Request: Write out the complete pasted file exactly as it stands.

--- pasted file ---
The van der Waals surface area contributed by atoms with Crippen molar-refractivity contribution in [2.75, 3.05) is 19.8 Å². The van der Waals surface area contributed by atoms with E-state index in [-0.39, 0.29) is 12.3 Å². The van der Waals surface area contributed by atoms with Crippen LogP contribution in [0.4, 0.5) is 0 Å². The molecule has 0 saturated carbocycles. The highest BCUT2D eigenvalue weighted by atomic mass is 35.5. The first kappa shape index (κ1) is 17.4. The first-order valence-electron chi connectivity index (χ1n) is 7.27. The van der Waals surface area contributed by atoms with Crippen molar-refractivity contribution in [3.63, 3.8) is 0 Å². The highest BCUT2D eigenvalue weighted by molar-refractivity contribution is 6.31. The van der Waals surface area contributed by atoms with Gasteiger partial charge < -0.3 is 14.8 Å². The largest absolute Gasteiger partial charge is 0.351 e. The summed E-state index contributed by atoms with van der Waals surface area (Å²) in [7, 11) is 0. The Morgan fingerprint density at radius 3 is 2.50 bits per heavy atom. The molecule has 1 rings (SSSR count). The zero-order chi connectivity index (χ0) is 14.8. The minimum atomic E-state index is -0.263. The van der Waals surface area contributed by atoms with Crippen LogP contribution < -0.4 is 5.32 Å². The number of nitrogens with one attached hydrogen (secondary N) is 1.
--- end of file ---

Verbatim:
The van der Waals surface area contributed by atoms with Crippen molar-refractivity contribution in [2.75, 3.05) is 19.8 Å². The van der Waals surface area contributed by atoms with E-state index in [-0.39, 0.29) is 12.3 Å². The van der Waals surface area contributed by atoms with Crippen LogP contribution in [0.4, 0.5) is 0 Å². The molecule has 0 saturated carbocycles. The highest BCUT2D eigenvalue weighted by atomic mass is 35.5. The first kappa shape index (κ1) is 17.4. The first-order valence-electron chi connectivity index (χ1n) is 7.27. The van der Waals surface area contributed by atoms with Crippen molar-refractivity contribution in [3.63, 3.8) is 0 Å². The highest BCUT2D eigenvalue weighted by molar-refractivity contribution is 6.31. The van der Waals surface area contributed by atoms with Gasteiger partial charge < -0.3 is 14.8 Å². The largest absolute Gasteiger partial charge is 0.351 e. The summed E-state index contributed by atoms with van der Waals surface area (Å²) in [7, 11) is 0. The Morgan fingerprint density at radius 3 is 2.50 bits per heavy atom. The molecule has 1 rings (SSSR count). The zero-order chi connectivity index (χ0) is 14.8. The minimum atomic E-state index is -0.263. The van der Waals surface area contributed by atoms with Crippen LogP contribution < -0.4 is 5.32 Å². The number of nitrogens with one attached hydrogen (secondary N) is 1.